Syntrex B2B App Invades U.S. Market

 
 
By John S. McCright  |  Posted 2001-06-11 Email Print this article Print
 
 
 
 
 
 
 

An Italian developer is bringing its business-to-business data transfer technology to the U.S. market.

An Italian developer is bringing its business-to-business data transfer technology to the U.S. market.

Syntrex Corp., formerly known as Communications Services International Srl., next week will introduce BDE (Business Data Exchange), a platform that moves data among disparate systems within an enterprise and to outside partners and customers.

The Internet-based software, which has been available in Europe for three years, will be marketed as a less expensive alternative to electronic data interchange networks and more secure than FTP or HTTP, according to Syntrex CEO Maurizio Balestrieri.

The heart of the BDE platform is a Java-based server that manages the data transfers. Once an enterprise installs the server, it makes 400KB Java clients available to its internal and external users either through e-mail, a Web browser or an embedment in an existing application or database.

When the client sends or receives data, a digital signature is created. The server authenticates the user, encodes the data, issues a return receipt and logs the event.

A restart feature ensures that transmissions that are interrupted resume automatically where they left off. This is important when users send very large files.

Scalability and fault tolerance are guaranteed through the server architecture, Balestrieri said. Security is available through an embedded PKI (public-key infrastructure) certificate. Although some PKI vendors have faced difficult financial times, Balestrieri said that has more to do with their business models than with the efficacy of PKI technologies.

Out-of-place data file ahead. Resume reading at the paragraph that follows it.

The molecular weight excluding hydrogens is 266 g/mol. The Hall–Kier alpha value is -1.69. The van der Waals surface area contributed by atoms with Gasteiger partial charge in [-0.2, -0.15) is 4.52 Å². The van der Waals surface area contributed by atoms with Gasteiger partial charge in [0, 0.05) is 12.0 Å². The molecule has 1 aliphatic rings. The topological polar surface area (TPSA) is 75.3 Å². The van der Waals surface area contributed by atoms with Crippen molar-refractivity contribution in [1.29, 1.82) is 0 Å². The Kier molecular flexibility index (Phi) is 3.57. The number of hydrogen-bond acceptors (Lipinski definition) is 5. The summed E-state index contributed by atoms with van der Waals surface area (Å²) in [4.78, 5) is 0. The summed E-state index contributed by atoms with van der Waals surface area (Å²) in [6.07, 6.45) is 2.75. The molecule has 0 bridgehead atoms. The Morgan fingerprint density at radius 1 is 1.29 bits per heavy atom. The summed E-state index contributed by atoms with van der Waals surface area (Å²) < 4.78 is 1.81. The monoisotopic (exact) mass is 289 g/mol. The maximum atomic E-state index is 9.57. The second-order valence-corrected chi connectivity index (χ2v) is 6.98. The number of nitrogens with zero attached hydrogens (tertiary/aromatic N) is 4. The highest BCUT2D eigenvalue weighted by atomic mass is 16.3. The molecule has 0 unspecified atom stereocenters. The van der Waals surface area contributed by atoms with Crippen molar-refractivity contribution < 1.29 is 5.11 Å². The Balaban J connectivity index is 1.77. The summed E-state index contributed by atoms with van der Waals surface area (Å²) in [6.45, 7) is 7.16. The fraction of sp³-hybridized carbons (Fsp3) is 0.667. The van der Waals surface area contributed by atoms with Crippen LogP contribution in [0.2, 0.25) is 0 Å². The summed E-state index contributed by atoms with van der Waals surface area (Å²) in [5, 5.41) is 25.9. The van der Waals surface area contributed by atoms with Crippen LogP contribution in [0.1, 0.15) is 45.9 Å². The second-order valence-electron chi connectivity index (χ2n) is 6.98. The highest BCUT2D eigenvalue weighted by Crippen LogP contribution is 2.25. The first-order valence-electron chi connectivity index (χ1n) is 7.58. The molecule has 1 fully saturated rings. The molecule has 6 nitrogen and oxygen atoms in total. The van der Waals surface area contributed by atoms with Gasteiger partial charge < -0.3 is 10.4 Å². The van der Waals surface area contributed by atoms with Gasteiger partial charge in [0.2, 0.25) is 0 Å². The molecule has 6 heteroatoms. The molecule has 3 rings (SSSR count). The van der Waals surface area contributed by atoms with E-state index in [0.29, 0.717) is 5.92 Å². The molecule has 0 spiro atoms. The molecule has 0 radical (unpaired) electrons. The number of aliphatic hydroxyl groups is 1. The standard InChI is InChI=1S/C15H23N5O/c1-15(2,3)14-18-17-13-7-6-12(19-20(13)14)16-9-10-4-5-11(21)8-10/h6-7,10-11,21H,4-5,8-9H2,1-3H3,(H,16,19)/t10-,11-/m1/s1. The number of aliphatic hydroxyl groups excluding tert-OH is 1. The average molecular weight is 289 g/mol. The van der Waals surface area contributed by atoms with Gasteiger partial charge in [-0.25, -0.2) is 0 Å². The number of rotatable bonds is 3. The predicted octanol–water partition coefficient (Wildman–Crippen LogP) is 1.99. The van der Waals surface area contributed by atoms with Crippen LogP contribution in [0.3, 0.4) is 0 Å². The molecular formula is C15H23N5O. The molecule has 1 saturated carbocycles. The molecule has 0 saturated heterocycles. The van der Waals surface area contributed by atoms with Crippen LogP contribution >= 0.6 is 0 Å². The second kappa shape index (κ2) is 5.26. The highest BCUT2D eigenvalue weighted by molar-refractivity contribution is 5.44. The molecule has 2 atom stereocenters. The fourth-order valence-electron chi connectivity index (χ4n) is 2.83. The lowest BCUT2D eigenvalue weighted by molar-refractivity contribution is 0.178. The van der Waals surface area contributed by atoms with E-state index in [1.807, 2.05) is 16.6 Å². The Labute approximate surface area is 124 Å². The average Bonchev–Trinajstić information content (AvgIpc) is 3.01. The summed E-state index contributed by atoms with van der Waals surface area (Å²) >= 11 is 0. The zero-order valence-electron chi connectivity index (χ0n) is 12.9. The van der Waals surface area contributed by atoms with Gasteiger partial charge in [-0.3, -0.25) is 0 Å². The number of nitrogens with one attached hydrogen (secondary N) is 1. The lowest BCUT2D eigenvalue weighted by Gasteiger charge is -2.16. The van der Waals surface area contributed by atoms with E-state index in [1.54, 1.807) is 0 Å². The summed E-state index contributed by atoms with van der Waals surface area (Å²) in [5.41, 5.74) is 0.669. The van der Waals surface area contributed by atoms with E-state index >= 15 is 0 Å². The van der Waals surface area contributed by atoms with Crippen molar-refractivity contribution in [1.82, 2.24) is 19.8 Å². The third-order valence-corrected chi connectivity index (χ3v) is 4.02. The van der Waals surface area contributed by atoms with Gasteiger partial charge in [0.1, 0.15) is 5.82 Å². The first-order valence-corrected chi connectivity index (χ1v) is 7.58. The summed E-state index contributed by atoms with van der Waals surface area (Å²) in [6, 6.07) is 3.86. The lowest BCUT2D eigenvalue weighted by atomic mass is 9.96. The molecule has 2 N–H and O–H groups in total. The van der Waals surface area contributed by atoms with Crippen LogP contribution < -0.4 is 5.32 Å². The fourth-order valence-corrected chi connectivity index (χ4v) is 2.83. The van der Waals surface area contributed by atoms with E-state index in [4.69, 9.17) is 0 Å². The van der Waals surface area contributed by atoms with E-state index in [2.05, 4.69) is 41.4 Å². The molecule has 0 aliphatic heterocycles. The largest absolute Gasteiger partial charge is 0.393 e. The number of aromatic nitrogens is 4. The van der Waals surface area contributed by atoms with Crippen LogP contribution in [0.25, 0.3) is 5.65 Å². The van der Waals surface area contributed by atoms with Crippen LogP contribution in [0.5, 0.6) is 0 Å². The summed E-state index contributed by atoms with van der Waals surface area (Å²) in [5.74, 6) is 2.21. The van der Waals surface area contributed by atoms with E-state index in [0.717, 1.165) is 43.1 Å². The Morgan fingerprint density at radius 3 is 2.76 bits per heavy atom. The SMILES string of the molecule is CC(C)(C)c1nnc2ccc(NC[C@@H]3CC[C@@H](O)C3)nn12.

"They dont have the right pricing ... [but] they will change," he said. "We have our own X.509 PKI certificate; we dont charge anything for it.

"We do interface with the other PKI vendors."

Ease of integration is also a key differentiator from other business process integration developers, Balestrieri said. BDE does not transform the data being moved, as do some of its competitors. Instead, the software can make a call into a database or an application or be the subject of a call.

The company, based in Padova, Italy, with U.S. headquarters in Manchester, N.H., this spring built a connector to Microsoft Corp.s BizTalk business process orchestration server. While BizTalk provides some level of security on its own, the connector to BDE makes BizTalk security rock solid for business-to-business data transfer, Balestrieri said.

Privately held Syntrex, which claims to be profitable, next week will announce it has secured a $9.2 million investment from London-based 3i Group plc., an international venture capital company.

BDE, available now, is priced at about $50,000 per server CPU plus a small per-user fee.

 
 
 
 
 
 
 
 
 
 
 

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